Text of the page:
Rebecca Shumway ©2020

Volunteers #StillSanders at the Wynwood Bernie Sanders Headquarters


Coverage of 2016 pre-election Bernie fever in Miami's neighborhood of Wynwood.

Groundswell — that’s what volunteers are counting on at the regional Bernie Sanders headquarters located in the Miami neighborhood

of Wynwood. Sanders is tailing his opponent, Hillary Clinton,

in delegate count in the primary voting election.

The Sanders campaign is wasting no time, organizing regional volunteer hubs nationwide. Florida alone has three locations: Miami, Orlando and Jacksonville. Inside, volunteers run phone banks

and organize events to rally local voter support.

The Wynwood headquarters, officially open since Leap Day 2016,

is in a small warehouse located at 48 NW 25th St. A local muralist painted the outside red, white and blue. Tonight, on grand opening, there’s a live band and a Sanders impersonator, plus free wine and beer. Folding chairs and tables line the walls. Parents have brought their children. Balloons are festively floating about the floor.

It’s Friday night, and the crowd could yield to the “Shillary” machine, drowning their cares into complacency with cocktails at a nearby drinking hole, such as Gramps or Wynwood Kitchen and Bar. Instead, strangers are introducing themselves, eagerly discussing topics like the military industrial complex and institutional racism.

This is an unprecedented level of engagement in an as-of-late lethargic voter population. As one Bernie Sanders Facebook post reads, “Our campaign is being called the most serious threat to establishment politics in a generation. They ain’t seen nothing yet. #OfThePeople”

Volunteers are at an outside table signing up for three-hour shifts in the upcoming weeks, from the hours of 10 a.m. to 9 p.m. Some stay all day, like Pablo Menvielle, a dedicated full-time volunteer, who has never involved himself in any former presidential campaign beyond voting.

After graduating Florida International University in 2012 with a double-major in international relations and political science, he was fed up with politics.

“I saw the nature of politics — how much money influences politics.” Clinton is a prime example, he says, flipping her position according to the winds of big money and popular opinion.

“Hillary originally supported traditional marriage.” Yet, as soon as the courts ruled in favor of marriage equality, her campaign logo suddenly sported the LGBQT’s rainbow color scheme.

“I’m not saying that people can’t change their minds,” says Menvielle. “But it comes off as disingenuous if you are positioning yourself as this progressive all along.”

Conversely, he stresses, Sanders has had consistent policy positions over his career. It’s this integrity that motivates Menvielle to stay late at the headquarters.

Sanders is known for a high-road campaign, refusing to get muddy with Clinton’s email scandal, focusing instead on relevant concerns of the American people. This approach may cost him, but it makes for a positive campaign message.

This philosophy is echoed throughout the ranks. An anonymous Sanders supporter, standing in front of a handmade, backlit Sanders sign, speaks critically of Clinton’s association with big banks. Then she stops herself: “I don’t want to talk about Hillary. I want to talk about Sanders and the good things he will do for the American people.”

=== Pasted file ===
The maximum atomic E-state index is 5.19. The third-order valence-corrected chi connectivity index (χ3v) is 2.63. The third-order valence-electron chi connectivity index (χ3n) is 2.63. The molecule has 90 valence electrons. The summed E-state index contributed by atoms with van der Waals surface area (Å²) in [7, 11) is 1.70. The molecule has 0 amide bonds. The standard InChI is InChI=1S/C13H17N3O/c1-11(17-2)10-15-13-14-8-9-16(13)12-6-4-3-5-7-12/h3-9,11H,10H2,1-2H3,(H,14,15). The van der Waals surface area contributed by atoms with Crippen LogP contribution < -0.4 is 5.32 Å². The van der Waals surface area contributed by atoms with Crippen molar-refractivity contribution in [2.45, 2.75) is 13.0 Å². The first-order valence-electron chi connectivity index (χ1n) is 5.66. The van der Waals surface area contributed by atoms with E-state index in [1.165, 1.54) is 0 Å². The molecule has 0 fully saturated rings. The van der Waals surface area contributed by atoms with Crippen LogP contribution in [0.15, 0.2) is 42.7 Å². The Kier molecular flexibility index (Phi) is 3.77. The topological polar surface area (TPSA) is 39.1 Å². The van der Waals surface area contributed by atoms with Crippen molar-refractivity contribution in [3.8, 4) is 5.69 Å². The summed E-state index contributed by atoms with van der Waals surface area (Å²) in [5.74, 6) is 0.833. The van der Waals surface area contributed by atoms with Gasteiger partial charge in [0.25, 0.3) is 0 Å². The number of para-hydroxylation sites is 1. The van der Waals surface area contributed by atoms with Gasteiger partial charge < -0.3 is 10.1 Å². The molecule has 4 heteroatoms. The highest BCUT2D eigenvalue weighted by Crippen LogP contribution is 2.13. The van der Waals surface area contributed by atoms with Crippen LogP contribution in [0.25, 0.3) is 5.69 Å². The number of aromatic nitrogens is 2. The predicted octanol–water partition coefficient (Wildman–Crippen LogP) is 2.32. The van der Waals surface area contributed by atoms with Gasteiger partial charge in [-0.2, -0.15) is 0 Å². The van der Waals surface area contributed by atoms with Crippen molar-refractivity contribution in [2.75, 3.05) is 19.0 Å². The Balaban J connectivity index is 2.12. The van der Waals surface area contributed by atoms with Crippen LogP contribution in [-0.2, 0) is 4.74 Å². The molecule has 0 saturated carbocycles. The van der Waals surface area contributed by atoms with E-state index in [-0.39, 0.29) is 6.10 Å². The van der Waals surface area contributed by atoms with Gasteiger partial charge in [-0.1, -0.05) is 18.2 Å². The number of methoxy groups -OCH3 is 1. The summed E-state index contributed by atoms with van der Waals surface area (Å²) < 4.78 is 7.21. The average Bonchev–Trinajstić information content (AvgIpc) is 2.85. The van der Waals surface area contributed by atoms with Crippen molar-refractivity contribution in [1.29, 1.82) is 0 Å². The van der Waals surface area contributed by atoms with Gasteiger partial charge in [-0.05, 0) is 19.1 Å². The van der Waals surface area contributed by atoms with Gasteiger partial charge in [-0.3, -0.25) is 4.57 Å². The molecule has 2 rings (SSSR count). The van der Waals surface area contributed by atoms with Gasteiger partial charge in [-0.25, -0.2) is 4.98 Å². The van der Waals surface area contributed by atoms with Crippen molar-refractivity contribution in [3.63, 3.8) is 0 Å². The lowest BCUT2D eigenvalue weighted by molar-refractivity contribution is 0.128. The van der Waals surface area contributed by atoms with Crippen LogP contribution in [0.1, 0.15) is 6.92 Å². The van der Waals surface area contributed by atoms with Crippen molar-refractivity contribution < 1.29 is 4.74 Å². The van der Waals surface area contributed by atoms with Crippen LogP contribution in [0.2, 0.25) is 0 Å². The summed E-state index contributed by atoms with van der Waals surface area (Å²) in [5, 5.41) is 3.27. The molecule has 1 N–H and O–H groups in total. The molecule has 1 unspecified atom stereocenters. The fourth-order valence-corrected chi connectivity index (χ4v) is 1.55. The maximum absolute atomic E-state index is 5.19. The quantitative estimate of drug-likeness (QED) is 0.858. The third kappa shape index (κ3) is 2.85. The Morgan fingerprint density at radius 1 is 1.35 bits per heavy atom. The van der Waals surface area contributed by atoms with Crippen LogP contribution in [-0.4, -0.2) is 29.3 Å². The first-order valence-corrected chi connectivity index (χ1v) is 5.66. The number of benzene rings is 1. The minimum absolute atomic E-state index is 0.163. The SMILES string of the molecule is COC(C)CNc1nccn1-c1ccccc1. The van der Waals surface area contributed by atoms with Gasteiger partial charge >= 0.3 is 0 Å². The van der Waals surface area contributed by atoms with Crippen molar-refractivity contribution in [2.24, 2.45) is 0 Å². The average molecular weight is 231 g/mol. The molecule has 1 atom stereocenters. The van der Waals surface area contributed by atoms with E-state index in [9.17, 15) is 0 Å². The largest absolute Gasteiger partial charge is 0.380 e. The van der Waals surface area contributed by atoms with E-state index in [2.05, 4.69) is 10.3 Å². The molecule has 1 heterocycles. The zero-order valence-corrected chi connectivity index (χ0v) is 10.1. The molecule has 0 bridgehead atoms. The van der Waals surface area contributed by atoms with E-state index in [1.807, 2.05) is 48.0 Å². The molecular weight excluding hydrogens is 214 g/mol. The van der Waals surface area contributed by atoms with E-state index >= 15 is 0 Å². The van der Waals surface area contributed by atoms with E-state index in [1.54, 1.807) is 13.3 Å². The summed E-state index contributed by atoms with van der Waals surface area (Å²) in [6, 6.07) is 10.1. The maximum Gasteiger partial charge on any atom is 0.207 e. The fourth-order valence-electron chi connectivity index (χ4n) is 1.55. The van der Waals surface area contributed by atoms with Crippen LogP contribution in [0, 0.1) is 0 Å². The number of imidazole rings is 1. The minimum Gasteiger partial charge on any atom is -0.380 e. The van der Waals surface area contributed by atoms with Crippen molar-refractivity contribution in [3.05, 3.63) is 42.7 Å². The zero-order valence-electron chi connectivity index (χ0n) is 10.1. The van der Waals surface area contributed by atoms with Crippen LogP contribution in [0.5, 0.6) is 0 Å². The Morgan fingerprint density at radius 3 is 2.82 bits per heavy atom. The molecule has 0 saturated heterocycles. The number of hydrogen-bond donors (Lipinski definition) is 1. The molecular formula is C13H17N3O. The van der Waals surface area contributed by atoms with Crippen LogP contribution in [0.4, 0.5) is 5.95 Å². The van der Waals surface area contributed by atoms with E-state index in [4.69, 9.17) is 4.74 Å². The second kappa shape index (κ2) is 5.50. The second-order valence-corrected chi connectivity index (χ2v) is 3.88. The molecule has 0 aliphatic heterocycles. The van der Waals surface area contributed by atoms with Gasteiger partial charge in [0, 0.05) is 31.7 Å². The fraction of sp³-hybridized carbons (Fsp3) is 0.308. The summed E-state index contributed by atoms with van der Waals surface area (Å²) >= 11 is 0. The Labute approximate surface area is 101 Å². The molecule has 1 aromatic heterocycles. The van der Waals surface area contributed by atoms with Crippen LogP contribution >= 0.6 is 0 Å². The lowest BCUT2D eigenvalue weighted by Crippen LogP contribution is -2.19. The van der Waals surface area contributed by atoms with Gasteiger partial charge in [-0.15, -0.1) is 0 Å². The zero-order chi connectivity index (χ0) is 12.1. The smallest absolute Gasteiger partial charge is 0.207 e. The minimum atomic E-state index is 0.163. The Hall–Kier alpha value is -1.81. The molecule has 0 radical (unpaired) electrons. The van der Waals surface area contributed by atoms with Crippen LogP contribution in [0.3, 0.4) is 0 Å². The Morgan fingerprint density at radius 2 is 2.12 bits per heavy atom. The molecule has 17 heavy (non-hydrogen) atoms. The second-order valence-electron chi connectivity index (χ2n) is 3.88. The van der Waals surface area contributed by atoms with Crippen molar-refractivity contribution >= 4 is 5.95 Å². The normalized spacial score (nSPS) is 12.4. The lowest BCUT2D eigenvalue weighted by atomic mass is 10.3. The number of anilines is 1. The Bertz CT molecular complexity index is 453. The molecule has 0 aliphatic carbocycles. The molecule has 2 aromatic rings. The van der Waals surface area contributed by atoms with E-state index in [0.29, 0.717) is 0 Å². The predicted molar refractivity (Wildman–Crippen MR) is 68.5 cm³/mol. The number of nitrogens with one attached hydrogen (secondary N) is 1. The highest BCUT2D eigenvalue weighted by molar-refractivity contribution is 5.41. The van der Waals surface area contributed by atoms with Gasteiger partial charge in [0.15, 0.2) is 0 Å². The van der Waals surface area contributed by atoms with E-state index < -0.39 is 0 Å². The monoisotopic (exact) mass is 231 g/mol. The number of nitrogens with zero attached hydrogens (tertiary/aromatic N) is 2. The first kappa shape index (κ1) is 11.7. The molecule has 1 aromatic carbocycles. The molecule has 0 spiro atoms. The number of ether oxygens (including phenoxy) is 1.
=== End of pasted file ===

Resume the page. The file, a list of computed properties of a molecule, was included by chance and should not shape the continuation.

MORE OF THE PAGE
She speaks, instead, of his bipartisanship in Congress, where he was dubbed “amendment king” by Rolling Stone in a 2005 article, Inside the Horror Show That is Congress. When asked why Clinton is the one often portrayed as most likely work both sides of the aisle, she says: “That is what the media wants you to believe. The media that is owned by Rupert Murdoch. Hillary is divisive. She always has been. Sanders brings people together.”

Tim Canova, who is challenging the DNC chair, Debbie Wasserman Shultz, for her seat as Florida’s 23rd Congressional District Representative, is piggybacking on the Sanders message.

He’s walking around, shaking hands with the Sanders supporters. Many didn’t even know of him until tonight.

Canova has a history with Sanders: He was chosen by the senator

in 2011 to join a special advisory committee for reforming the Federal Reserve.

“I’m a legal scholar and a law professor,” he says. “I never thought I’d run for Congress.” This echoes Sanders’ sentiment, who states his motivation to run for President is policy reform, not political power.

The idea to run began when Canova reached out to Shultz with his concerns about the impending Trans-Pacific Partnership agreement. She was unresponsive. She didn’t even return his calls. Someone needed to take her out.

What is so troubling to him about the TPP?

“It will outsource a lot of jobs overseas,” he says. “As a legal scholar, I focus mostly on the investor-state dispute settlement provisions. These allow foreign corporations to challenge U.S. federal state and local laws — not in U.S. courts — but in form of arbitration panels. Arbitrators are mostly corporate lawyers, usually representing these same corporations, but now suddenly they’re wearing hats as arbitration judges.”

This conflict of interest costs taxpayers, since arbitration panels have the power to order the federal government to pay out for a corporation’s incurred profit loss caused by federal regulations.

“For instance, TransCanada, a gigantic energy company, is challenging President Obama’s decision not to build the Keystone pipeline. TransCanada is asking for $15 billion by claiming loss-of-profit opportunities. They’re doing it, not under the TPP which hasn’t passed yet, but under NAFTA, which has the same provisions. It is a way